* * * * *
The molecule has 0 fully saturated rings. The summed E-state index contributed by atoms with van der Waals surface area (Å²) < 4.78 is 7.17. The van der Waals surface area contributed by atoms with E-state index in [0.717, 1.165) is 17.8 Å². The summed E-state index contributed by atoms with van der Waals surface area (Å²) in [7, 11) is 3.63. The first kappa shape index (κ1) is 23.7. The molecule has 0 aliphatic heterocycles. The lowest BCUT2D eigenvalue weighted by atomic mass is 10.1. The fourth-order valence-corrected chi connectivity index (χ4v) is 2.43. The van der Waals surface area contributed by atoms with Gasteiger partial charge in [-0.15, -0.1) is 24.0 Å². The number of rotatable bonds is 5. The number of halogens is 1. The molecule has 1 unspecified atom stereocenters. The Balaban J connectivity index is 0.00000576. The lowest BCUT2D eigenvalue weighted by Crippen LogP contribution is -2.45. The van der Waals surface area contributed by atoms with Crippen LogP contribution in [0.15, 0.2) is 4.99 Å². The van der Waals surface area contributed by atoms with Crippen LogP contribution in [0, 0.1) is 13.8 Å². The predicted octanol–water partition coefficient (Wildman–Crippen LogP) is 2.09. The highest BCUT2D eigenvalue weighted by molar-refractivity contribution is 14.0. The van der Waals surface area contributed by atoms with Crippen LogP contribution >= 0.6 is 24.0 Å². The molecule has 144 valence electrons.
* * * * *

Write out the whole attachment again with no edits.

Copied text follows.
The molecule has 0 fully saturated rings. The summed E-state index contributed by atoms with van der Waals surface area (Å²) < 4.78 is 7.17. The van der Waals surface area contributed by atoms with E-state index in [0.717, 1.165) is 17.8 Å². The summed E-state index contributed by atoms with van der Waals surface area (Å²) in [7, 11) is 3.63. The first kappa shape index (κ1) is 23.7. The molecule has 0 aliphatic heterocycles. The lowest BCUT2D eigenvalue weighted by atomic mass is 10.1. The fourth-order valence-corrected chi connectivity index (χ4v) is 2.43. The van der Waals surface area contributed by atoms with Gasteiger partial charge in [-0.15, -0.1) is 24.0 Å². The number of rotatable bonds is 5. The number of halogens is 1. The molecule has 1 unspecified atom stereocenters. The Balaban J connectivity index is 0.00000576. The lowest BCUT2D eigenvalue weighted by Crippen LogP contribution is -2.45. The van der Waals surface area contributed by atoms with Crippen LogP contribution in [0.15, 0.2) is 4.99 Å². The van der Waals surface area contributed by atoms with Crippen LogP contribution in [0, 0.1) is 13.8 Å². The predicted octanol–water partition coefficient (Wildman–Crippen LogP) is 2.09. The highest BCUT2D eigenvalue weighted by molar-refractivity contribution is 14.0. The van der Waals surface area contributed by atoms with Crippen LogP contribution >= 0.6 is 24.0 Å². The molecule has 144 valence electrons.